and graceful bearing. I have never
seen such vigorous, hearty manhood in
any class as among cultivated farmers'
sons. Let table, manners be especial
ly looked after. Note carefully how
well-bred people behave, and do your
best to imitate them. It is noble to be
an imitator of that which is just and
beautiful. Above all, if you wish to
be at home in society
with ideas. Set your
Wake it out of the
would naturally sink into. Take the
newspaper, and read it thoroughly.
-1'-..^^- .! ..^ '"wwifft^-^'ik1"1^ 'WW1111
Bat lying sometimes on the soft velvet rug,
In front of the bright, glowing fire,
With my delicate nose on my dainty white paws,
Purring, dozing, with naught to desire,
I think of the wandering nobody's cats
Creeping, shivering out in the snow,
With their thin shabby coats and their big huugry
And who mournfully cry as they go,
You see I'm a cat of superior sense,
And I'm proud of the cats as a race.
Of their wonderful deeds I could tell you all day,
Of their canning, their beauty, and grace.
Puss in Boots" is my hero if genius you seek,
There was Scarlatti's cat who could play
On the harp with the tip of her tail, and composed
Katzenfugue" for piano one day.
So I speak for my race, if my words can but reach
Your generous hearts, and obtain
For my suffering brethren your pity and care,
I shall feel I have lived not in vain.
And the love of the whole feline race shall be yours
Young kittens shall frisk in your way
Their mewsic shall lull you to slumber at night,
And so I'm yours,
PCBSIK. Good day Me-ow!
*The Cat's Fugue. See Polko's Musical Sketches.
AT EASE IN SOCIETY.
I'd rather thrash wheat all day in
the barn," said Ruben Riley to his
sister, as he adjusted an uncomfortable
collar about his sunburnt neck, than
go to this pesky party. I never know
what to do with myself, stuck up there
in the parlor all the evening. If the
fellows would pull their coats off and
go out and chop on a match, there'd be
some sense in it."
piANOS AND ORGANS
Knowledge is power in more senses
than one. If you go into society with
something in your mind worthy of ex
planation, you will not tail to find list
eners who will treat you with respect,
and where you are well received you
will not fail very soon to find yourself
at ease.— Country Gentleman.
A LITTLE girl,fouryears old,was on her
way home from church with her father,
when they passed, a boy splitting wood,
and the father-remarked, Mary, do
you see that boy breaking the Sabbath
The child made no reply, but walked
home very thoughtfully, and meeting
her mother, exclaimed, Oh, mother, I
saw a boy breaking the Sabbath with a
VARIETY OF STYLES
OF THE BEST QUALITY, AND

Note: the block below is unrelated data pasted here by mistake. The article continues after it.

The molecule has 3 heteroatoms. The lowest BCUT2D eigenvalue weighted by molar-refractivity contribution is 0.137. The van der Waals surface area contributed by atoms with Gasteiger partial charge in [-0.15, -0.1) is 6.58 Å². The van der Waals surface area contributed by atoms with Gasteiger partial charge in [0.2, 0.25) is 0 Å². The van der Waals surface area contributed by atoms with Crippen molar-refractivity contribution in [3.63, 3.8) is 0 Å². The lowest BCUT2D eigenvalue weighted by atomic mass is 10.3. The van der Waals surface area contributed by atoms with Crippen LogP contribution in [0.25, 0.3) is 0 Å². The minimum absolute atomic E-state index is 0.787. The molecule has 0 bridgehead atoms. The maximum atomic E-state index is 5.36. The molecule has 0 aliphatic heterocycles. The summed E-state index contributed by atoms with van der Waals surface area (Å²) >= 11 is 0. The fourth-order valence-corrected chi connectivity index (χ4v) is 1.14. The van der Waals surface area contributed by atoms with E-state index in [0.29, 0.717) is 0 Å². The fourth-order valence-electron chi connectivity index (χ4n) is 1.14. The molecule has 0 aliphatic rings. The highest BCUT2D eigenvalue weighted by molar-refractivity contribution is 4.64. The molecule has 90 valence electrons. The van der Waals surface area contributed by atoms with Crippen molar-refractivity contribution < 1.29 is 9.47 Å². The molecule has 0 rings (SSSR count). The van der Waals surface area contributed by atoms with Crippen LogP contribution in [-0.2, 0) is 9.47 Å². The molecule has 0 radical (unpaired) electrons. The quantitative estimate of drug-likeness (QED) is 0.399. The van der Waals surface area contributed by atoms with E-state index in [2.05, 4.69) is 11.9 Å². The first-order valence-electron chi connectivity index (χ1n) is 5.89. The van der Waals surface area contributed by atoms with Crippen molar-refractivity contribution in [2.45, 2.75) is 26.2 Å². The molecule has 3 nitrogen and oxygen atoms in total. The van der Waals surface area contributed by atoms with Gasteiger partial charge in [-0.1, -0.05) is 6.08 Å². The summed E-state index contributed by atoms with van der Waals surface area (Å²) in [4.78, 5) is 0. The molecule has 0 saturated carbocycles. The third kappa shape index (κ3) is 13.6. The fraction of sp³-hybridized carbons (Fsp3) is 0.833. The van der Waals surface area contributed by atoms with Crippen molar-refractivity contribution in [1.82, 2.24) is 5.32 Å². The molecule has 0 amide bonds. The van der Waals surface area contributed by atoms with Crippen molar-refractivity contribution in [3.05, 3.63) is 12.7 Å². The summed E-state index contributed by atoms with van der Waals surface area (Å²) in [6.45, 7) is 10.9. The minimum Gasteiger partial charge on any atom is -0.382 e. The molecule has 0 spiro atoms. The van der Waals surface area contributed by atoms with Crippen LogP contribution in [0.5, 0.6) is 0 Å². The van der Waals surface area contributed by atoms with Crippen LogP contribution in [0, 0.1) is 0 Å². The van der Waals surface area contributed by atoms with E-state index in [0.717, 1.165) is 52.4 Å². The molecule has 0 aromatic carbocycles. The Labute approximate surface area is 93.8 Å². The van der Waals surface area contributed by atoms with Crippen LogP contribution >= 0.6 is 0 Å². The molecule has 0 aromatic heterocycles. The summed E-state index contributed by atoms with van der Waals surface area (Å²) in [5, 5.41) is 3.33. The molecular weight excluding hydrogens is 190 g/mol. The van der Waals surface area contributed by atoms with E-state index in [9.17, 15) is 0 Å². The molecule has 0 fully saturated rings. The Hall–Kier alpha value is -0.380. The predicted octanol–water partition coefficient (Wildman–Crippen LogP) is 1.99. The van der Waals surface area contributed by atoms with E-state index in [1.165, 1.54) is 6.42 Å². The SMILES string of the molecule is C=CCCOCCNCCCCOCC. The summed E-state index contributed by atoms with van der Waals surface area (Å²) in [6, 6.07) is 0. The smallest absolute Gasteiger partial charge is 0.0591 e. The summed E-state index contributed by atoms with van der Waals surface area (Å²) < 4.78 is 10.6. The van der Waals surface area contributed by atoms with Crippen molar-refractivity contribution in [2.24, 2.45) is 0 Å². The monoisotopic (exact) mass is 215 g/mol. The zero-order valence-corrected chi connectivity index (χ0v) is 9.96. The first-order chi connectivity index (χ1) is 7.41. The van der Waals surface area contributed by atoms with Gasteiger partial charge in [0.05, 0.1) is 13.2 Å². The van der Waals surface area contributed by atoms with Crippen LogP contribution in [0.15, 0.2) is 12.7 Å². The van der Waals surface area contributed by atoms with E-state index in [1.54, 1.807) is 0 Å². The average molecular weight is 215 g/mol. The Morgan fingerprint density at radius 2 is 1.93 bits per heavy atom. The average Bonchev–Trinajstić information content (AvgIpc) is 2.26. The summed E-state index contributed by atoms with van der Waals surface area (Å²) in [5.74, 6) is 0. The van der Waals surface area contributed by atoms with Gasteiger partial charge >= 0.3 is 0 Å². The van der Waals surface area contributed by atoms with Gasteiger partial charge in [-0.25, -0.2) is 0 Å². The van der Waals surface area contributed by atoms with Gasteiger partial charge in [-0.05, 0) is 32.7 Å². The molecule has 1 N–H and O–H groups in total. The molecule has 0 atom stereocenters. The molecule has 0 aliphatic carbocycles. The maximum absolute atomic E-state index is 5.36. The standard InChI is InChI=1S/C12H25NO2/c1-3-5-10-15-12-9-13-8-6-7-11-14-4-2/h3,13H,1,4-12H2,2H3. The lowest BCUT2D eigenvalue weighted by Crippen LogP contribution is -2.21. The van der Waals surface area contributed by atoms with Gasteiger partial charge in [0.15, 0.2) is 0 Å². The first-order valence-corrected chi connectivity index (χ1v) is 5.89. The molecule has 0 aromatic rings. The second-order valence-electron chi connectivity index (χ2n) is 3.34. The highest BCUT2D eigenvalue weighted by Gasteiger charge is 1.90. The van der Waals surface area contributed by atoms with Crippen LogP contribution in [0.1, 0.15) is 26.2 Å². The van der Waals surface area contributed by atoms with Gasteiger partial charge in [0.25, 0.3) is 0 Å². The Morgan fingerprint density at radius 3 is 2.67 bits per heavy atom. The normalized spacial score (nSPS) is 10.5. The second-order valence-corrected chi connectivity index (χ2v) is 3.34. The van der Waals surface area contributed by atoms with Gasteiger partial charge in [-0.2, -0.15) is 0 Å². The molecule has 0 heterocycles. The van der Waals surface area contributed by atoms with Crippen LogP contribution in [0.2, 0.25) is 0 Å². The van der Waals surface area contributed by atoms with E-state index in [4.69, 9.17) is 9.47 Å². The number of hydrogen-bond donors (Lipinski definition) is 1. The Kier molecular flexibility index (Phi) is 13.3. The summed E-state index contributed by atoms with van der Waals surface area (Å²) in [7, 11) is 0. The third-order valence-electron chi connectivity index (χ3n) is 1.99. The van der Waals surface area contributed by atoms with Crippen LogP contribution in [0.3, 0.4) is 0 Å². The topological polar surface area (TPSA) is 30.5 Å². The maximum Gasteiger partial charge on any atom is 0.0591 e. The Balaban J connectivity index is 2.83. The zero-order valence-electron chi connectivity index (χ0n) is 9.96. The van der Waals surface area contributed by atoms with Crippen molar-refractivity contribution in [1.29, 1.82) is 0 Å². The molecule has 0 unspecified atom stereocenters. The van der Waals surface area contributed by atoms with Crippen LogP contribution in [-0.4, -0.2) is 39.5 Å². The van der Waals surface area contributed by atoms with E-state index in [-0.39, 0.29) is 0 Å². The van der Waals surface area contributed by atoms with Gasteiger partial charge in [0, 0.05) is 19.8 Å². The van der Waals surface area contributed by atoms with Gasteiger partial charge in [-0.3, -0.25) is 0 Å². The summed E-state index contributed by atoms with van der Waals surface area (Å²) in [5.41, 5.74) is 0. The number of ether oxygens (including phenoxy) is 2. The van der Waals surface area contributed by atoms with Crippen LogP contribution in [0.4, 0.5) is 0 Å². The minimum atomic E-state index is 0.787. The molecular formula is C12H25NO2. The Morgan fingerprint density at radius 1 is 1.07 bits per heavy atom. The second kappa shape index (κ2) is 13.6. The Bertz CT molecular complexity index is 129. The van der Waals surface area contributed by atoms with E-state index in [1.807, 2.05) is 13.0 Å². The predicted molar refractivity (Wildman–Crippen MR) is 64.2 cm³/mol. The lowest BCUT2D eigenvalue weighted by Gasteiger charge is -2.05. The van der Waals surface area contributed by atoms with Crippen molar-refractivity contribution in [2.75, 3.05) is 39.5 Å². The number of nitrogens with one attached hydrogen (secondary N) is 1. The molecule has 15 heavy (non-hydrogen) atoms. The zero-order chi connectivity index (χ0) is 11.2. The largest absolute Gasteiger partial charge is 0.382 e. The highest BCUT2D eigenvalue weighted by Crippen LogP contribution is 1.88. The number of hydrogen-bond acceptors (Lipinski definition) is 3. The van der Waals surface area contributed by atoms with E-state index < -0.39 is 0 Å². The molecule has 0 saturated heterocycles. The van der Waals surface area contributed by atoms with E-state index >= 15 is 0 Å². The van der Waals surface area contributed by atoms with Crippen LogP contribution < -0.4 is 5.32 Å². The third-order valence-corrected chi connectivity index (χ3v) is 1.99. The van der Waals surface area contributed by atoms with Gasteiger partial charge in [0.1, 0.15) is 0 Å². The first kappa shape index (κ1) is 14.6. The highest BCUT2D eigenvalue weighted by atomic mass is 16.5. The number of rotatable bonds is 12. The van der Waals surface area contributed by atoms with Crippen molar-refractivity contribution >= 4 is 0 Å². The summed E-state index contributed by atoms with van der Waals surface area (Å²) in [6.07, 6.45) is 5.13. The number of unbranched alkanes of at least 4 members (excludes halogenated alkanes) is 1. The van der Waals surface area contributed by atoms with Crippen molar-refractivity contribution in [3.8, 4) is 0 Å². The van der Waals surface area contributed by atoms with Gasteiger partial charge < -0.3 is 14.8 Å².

ON VERY LIBERAL TERMS.
Call and see before purchasing.
Music Rooms adjoining Dental Rooms.
F. A. WILLIAMSON, Agent.
KEMPE & CO.,
Dry Goods, Millinery Goods,
CROCKERY, HATS, CAPS, NOTIONS, &c,
WINES AND LIQUORS,
RED WING, MINNESOTA.
"Clauson'sold stand, corner of Plumb and Third sts
J^ELSON & WINCHESrER,
Foreign and Domestic Dry Ctoods
SLEDS, tt-c., t&c.,
Third, Between Plnmb and Bnsh Sts.
Horse Shoeing and Repairing done to order.
Are invited to call and see the
For nale by
Drugs, Medicines, Books, Stationery
and Fancy Goods.
Agents for Prince db Co.'s Organs,
A large Assortment of VIOLINS, ACCORDEONS
and small Musical Merchandise constantly on hand.
E. HAWKINS & CO.,
Exclusive Dealers in
..Bouse, Sign, Carriage and
Ornamental Fainting in
all its Branches.
T? P. LOWATER,
TOYS, FANCY GOODS,
and mil the smaller
AND RENTS' FURNISHING GOODS
Corner of Main and Bush Streets,
Red Wing, Minnesota.
glXBY'S CITY BAKERY
The Only first-Class Bakery,
And the only
Respectable Eating House
IN THE CITY.
Main Street, opposite Baker's Popular Hardware
A E & MATTHEWS,
L^LC K8MIT S,
AND MANUFACTURERS OF
WAGONS, PLATFORM WAGONS, SLEIGHS
O W E SEWING MACHINE.
The BEST in the World.
For sale at E. P. Lowater's.
Corner of Main and Bush streets,
1 Red Wing. Minnesota.
SEE Tilt NEW IMPROVED.
JAS. C. HAWES, Agent.
MANUFACTURER OF AXD DEALER IK
Breech and Muzzle Loading Gans,
SPORTING APPARATUS, #«.
Revolvers, Winchester Repeating
JJROWN & McINTIRE,
and Dealers in
FLOUR, GRAIN. AND WOOL,
E WING MINNESOTA.
T?DWARD L. BAKER,
HEAVY AND SHELF
A W A E
74 MAIN STREET,
RED WING, MINNESOTA.
B. & B. F. SHELDON
HATS AND CAPS,
BOOTS AND SHOES,
AND GLASS WARE.
A GOOD ASSORTMENT
AND SOLD AT THE
O W E S I E S
MUSIC HALL BLOCK, RED WING, MINN.
SECOND DOOR FROM MAIN STREET
W E E TO FIND THE
W. EISENBRAND Co.
Will and do sell all of their Goods consisting of
SHIRTS and SHIRTINGS,
TRUNKS and SATCHELS,
HAT8 and CAPS,
READY MADE BOYS' SUITS
SUITS CUT AMD MADE TO ORDRR,
GRANGE PRICES FOR CASH:
Aire as a eall and yon will find what we saywe mean.
W EUSEJfBKAMD CO.,
Sign of the Green Front, Main Street,
Red Wtog, liiii/'